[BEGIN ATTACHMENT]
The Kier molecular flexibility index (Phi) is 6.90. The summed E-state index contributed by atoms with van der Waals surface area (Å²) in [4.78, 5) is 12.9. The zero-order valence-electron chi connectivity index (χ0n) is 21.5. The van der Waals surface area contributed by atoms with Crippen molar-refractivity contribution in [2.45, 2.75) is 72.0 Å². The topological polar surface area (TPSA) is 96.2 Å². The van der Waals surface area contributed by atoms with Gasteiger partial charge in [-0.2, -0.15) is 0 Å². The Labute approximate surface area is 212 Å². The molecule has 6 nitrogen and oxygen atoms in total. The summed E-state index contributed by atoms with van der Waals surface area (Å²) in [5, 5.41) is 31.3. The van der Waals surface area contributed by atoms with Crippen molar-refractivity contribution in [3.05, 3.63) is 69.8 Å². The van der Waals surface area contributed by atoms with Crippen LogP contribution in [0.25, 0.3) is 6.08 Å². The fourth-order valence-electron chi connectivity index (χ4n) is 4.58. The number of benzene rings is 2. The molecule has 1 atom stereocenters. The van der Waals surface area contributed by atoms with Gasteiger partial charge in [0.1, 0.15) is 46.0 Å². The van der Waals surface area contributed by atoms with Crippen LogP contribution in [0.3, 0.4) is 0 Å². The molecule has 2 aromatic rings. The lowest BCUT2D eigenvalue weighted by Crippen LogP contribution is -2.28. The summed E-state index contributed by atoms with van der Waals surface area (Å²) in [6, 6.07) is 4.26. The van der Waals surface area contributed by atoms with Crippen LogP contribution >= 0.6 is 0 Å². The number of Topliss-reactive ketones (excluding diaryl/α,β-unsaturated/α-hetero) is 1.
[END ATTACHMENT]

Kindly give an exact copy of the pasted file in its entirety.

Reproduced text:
The Kier molecular flexibility index (Phi) is 6.90. The summed E-state index contributed by atoms with van der Waals surface area (Å²) in [4.78, 5) is 12.9. The zero-order valence-electron chi connectivity index (χ0n) is 21.5. The van der Waals surface area contributed by atoms with Crippen molar-refractivity contribution in [2.45, 2.75) is 72.0 Å². The topological polar surface area (TPSA) is 96.2 Å². The van der Waals surface area contributed by atoms with Gasteiger partial charge in [-0.2, -0.15) is 0 Å². The Labute approximate surface area is 212 Å². The molecule has 6 nitrogen and oxygen atoms in total. The summed E-state index contributed by atoms with van der Waals surface area (Å²) in [5, 5.41) is 31.3. The van der Waals surface area contributed by atoms with Crippen molar-refractivity contribution in [3.05, 3.63) is 69.8 Å². The van der Waals surface area contributed by atoms with Crippen LogP contribution in [0.25, 0.3) is 6.08 Å². The fourth-order valence-electron chi connectivity index (χ4n) is 4.58. The number of benzene rings is 2. The molecule has 1 atom stereocenters. The van der Waals surface area contributed by atoms with Gasteiger partial charge in [0.1, 0.15) is 46.0 Å². The van der Waals surface area contributed by atoms with Crippen LogP contribution in [0.3, 0.4) is 0 Å². The molecule has 2 aromatic rings. The lowest BCUT2D eigenvalue weighted by Crippen LogP contribution is -2.28. The summed E-state index contributed by atoms with van der Waals surface area (Å²) in [6, 6.07) is 4.26. The van der Waals surface area contributed by atoms with Crippen LogP contribution >= 0.6 is 0 Å². The number of Topliss-reactive ketones (excluding diaryl/α,β-unsaturated/α-hetero) is 1.